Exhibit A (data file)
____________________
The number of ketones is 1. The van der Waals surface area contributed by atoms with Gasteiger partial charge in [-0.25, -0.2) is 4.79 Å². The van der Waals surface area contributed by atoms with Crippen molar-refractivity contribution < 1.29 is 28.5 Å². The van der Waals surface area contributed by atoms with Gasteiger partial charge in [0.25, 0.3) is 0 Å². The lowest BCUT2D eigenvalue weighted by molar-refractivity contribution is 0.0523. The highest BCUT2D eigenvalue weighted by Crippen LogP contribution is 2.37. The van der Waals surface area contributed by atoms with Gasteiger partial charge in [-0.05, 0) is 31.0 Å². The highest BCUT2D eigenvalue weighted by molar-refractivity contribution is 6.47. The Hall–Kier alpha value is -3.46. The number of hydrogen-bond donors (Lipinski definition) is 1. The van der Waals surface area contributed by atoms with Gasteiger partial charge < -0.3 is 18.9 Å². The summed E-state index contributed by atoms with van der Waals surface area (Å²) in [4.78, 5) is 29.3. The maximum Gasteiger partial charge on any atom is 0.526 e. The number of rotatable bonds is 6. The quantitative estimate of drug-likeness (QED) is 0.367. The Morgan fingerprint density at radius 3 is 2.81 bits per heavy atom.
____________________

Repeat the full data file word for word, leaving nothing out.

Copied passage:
The number of ketones is 1. The van der Waals surface area contributed by atoms with Gasteiger partial charge in [-0.25, -0.2) is 4.79 Å². The van der Waals surface area contributed by atoms with Crippen molar-refractivity contribution < 1.29 is 28.5 Å². The van der Waals surface area contributed by atoms with Gasteiger partial charge in [0.25, 0.3) is 0 Å². The lowest BCUT2D eigenvalue weighted by molar-refractivity contribution is 0.0523. The highest BCUT2D eigenvalue weighted by Crippen LogP contribution is 2.37. The van der Waals surface area contributed by atoms with Gasteiger partial charge in [-0.05, 0) is 31.0 Å². The highest BCUT2D eigenvalue weighted by molar-refractivity contribution is 6.47. The Hall–Kier alpha value is -3.46. The number of hydrogen-bond donors (Lipinski definition) is 1. The van der Waals surface area contributed by atoms with Gasteiger partial charge < -0.3 is 18.9 Å². The summed E-state index contributed by atoms with van der Waals surface area (Å²) in [4.78, 5) is 29.3. The maximum Gasteiger partial charge on any atom is 0.526 e. The number of rotatable bonds is 6. The quantitative estimate of drug-likeness (QED) is 0.367. The Morgan fingerprint density at radius 3 is 2.81 bits per heavy atom.